[But cops would never snoop illegally for private reasons, would they? They would. For four years Santa Barbara Sheriff Commander Sam Gross has been protecting deputy Michael Carlson for very similar activities to those of Anthony Pellicano.]

Thursday, December 04, 2008

Police Chief indicted in boy's machine gun death

Police Chief Indicted for Boy's Uzi Death
Associated Press
Dec. 4, 2008

Three men, including a small-town police chief, were indicted Thursday on involuntary manslaughter counts in the gun-fair death of an 8-year-old who accidentally shot himself in the head with an Uzi that a prosecutor said he never should have been allowed to handle.

The club where the fair was held also was charged. The fair had promised shooters would have certified instructors in an advertisement, but District Attorney William Bennett said the child, Christopher Bizilj, was supervised by an uncertified 15-year-old boy.

As his father watched, 8-year-old Christopher Bizilj died after accidentally shooting himself with an Uzi gun at a Massachusetts gun fair in October. A police chief and the men who brought the gun to the demonstration were indicted for involuntary manslaughter and other charges on Thursday.

Christopher, of Ashford, Conn., lost control of the 9mm micro submachine gun as it recoiled while he was firing at a pumpkin Oct. 26 at the Machine Gun Shoot and Firearms Expo at the Westfield Sportsman's Club in western Massachusetts.
Pelham Police Chief Edward Fleury was charged because he owns the sponsor of the gun fair, COP Firearms & Training...

Bennett said prosecutors know of at least four children, including Christopher, who fired automatic weapons at the fair. He added that Fleury had wrongly assured Guiffre and Spano that it was legal for children to use the Uzi under Massachusetts law...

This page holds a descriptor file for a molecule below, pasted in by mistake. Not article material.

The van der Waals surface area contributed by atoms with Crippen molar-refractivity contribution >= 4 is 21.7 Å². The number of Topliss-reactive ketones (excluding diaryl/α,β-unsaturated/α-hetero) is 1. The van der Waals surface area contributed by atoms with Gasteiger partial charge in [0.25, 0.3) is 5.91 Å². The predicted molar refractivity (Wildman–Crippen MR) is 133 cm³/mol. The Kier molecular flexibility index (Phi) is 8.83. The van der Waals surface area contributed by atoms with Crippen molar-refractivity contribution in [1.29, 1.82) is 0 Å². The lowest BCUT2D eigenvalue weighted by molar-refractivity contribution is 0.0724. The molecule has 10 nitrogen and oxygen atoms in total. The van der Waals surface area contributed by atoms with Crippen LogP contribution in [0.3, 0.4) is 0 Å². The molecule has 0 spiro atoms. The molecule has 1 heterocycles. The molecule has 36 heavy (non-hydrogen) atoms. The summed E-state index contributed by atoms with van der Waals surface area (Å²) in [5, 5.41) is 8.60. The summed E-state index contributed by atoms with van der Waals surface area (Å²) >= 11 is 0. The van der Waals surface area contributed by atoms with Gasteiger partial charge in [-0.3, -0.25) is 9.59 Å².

"It's all legal & fun — No permits or licenses required!!!!" reads the ad, posted on the club's Web site...

The ad also said children under 16 would be admitted free, and both adults and children were offered free .22-caliber pistol and rifle shooting.

Christopher's father was 10 feet behind him and reaching for his camera when the child fired the weapon.

Bennett said Charles Bizilj (pronounced bah-SEAL') had selected the compact weapon for his 4-foot-3, 66-pound son to fire after he was assured it was safe. He had thought the Uzi's small size made it safer, but the opposite was true, the prosecutor said.

"Although it might appear a heavier or longer weapon would be more dangerous, the small size of the weapon together with the rapid rate of fire made it more likely that an 8-year-old would lose control and the muzzle of the weapon would come close to his face, which is what happened here," he said.

The father was not charged because he was a layman and based his decision on information from others who should have known it was too dangerous, Bennett said. The 15-year-old boy who was supervising Christopher with the Uzi also will not be charged, he added...